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23. Heart of Dixie Railroad Museum Alabama s official railroad museum, the Heart of Dixie Railroad Museum has operating standard gauge and narrow gauge trains and two restored depots housing a good collection of railroad artifacts. Also on the grounds is a collection of railway cars, locomotives and cabooses. Train rides available call for dates and times. Museum open Tues Sat, 9 am 4 pm. Donations welcome. 1919 9th St, Calera. 205-668-3435. hodrrm.org
24. Kelly Ingram Park Called a Place of Revolution and Reconciliation, Kelly Ingram Park in Birmingham s Civil Rights District is adjacent to the Birmingham Civil Rights Institute and historic 16th Street Baptist Church. The park served as a staging area for demonstrations in the early 1960s, including the ones in which police dogs and fire hoses were turned on marchers. Images of those attacks haunted Birmingham in the decades that followed, but they were the same images that were instrumental in overturning legal segregation. An audio tour, available via your cell phone, takes you on a journey through the most dramatic days of the Civil Rights Movement in Birmingham. Bounded by 16th and 17th Streets and 5th and 6th Avenues North.
25. Letter From Birmingham Jail Historic Marker Dr. Martin Luther King Jr. wrote his famous Letter from Birmingham Jail in April 1963 while he was incarcerated for violating an injunction that prohibited public civil rights demonstrations in Birmingham. He wrote it in response to a handful of Alabama s leading white religious leaders who had issued a public statement questioning the motives and methods of the King-led demonstrations in the city. 425 6th Ave S.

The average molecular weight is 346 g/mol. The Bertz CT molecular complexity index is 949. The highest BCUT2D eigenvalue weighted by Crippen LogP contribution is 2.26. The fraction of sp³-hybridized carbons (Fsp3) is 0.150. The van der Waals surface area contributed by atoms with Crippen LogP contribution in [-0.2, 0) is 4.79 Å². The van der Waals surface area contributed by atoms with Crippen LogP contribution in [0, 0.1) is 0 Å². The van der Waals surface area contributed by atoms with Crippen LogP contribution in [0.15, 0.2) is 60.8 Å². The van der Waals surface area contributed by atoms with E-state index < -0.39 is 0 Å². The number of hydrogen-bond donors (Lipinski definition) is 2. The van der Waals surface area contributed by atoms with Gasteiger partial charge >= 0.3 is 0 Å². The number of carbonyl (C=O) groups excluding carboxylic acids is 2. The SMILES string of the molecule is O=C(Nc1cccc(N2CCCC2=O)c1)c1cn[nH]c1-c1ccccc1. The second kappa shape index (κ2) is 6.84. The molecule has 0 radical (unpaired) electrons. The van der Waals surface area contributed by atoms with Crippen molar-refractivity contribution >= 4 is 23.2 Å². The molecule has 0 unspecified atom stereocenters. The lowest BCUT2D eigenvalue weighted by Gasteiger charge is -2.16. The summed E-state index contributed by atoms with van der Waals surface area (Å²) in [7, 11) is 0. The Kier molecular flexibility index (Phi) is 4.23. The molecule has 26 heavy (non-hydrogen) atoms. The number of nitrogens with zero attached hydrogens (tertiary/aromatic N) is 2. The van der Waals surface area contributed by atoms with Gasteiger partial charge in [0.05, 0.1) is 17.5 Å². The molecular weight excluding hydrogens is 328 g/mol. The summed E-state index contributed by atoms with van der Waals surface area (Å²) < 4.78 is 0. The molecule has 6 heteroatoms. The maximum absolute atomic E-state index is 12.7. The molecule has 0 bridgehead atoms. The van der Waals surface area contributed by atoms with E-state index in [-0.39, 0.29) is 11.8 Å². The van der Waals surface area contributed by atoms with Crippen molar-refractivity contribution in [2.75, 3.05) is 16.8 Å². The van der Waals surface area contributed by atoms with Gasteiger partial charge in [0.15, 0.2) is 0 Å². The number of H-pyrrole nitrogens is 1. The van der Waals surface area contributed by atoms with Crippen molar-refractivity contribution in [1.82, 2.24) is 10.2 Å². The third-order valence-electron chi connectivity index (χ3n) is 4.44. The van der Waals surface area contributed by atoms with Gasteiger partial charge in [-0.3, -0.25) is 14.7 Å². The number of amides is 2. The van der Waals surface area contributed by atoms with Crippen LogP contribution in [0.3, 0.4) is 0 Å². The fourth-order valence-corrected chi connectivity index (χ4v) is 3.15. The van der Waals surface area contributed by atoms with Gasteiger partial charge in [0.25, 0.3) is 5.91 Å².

26. McWane Science Center Four floors of hands-on exhibits and an IMAX Dome Theatre are all part of the fun of learning at McWane Science Center. Celebrating science
SMALL GEM IS A BIG TREAT
When planning your Birmingham itinerary, be sure to include time to visit Aldridge Gardens in the suburb of Hoover.
This 30-acre botanical spread is widely known for its hydrangeas and its collection of art. The signature flower of the gardens is the Snowflake Hydrangea, developed and propagated by noted horticulturalist Eddie Aldridge. (Yes, this is his garden.) Camellias and other native Alabama plants landscape this lush wooded hideaway.
In 2012, the gardens acquired the largest collection of Frank Fleming sculptures available for public viewing. A local collector donated 19 of the renowned Alabama sculptor s unusual and playful bronze pieces.
Opened in 2002, the young gardens also have a six-acre lake with a walking trail, along with an event venue and outdoor pavilion. In addition to plant sales, concerts and bird walks, Aldridge Gardens also hosts Plein Air painting exhibitions that attract a range of artists and viewers.
It is the blending of art and nature that makes this a gem of an attraction to complement your visit in Birmingham.
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